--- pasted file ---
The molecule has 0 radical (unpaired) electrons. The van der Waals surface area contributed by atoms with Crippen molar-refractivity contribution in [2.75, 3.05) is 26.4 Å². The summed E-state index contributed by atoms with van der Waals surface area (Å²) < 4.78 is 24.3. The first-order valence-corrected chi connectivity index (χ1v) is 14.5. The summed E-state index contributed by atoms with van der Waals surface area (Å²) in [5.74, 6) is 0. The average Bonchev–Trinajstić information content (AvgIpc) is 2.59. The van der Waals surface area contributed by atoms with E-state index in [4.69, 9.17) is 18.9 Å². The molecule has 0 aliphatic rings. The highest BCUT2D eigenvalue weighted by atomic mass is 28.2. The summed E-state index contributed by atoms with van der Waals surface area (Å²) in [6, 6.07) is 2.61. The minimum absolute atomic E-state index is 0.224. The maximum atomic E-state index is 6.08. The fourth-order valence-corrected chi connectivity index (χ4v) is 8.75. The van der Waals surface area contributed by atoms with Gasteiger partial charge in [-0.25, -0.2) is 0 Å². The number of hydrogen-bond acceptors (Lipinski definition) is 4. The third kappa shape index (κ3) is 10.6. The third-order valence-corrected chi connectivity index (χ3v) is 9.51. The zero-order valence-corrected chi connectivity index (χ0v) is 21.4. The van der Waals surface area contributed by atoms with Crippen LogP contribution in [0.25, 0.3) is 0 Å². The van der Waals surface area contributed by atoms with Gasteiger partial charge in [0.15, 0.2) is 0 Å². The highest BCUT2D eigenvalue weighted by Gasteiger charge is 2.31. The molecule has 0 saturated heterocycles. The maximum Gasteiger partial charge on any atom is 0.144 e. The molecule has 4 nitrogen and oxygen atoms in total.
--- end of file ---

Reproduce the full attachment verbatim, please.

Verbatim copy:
The molecule has 0 radical (unpaired) electrons. The van der Waals surface area contributed by atoms with Crippen molar-refractivity contribution in [2.75, 3.05) is 26.4 Å². The summed E-state index contributed by atoms with van der Waals surface area (Å²) < 4.78 is 24.3. The first-order valence-corrected chi connectivity index (χ1v) is 14.5. The summed E-state index contributed by atoms with van der Waals surface area (Å²) in [5.74, 6) is 0. The average Bonchev–Trinajstić information content (AvgIpc) is 2.59. The van der Waals surface area contributed by atoms with E-state index in [4.69, 9.17) is 18.9 Å². The molecule has 0 aliphatic rings. The highest BCUT2D eigenvalue weighted by atomic mass is 28.2. The summed E-state index contributed by atoms with van der Waals surface area (Å²) in [6, 6.07) is 2.61. The minimum absolute atomic E-state index is 0.224. The maximum atomic E-state index is 6.08. The fourth-order valence-corrected chi connectivity index (χ4v) is 8.75. The van der Waals surface area contributed by atoms with Gasteiger partial charge in [-0.25, -0.2) is 0 Å². The number of hydrogen-bond acceptors (Lipinski definition) is 4. The third kappa shape index (κ3) is 10.6. The third-order valence-corrected chi connectivity index (χ3v) is 9.51. The zero-order valence-corrected chi connectivity index (χ0v) is 21.4. The van der Waals surface area contributed by atoms with Crippen LogP contribution in [0.25, 0.3) is 0 Å². The van der Waals surface area contributed by atoms with Gasteiger partial charge in [0.15, 0.2) is 0 Å². The highest BCUT2D eigenvalue weighted by Gasteiger charge is 2.31. The molecule has 0 saturated heterocycles. The maximum Gasteiger partial charge on any atom is 0.144 e. The molecule has 4 nitrogen and oxygen atoms in total.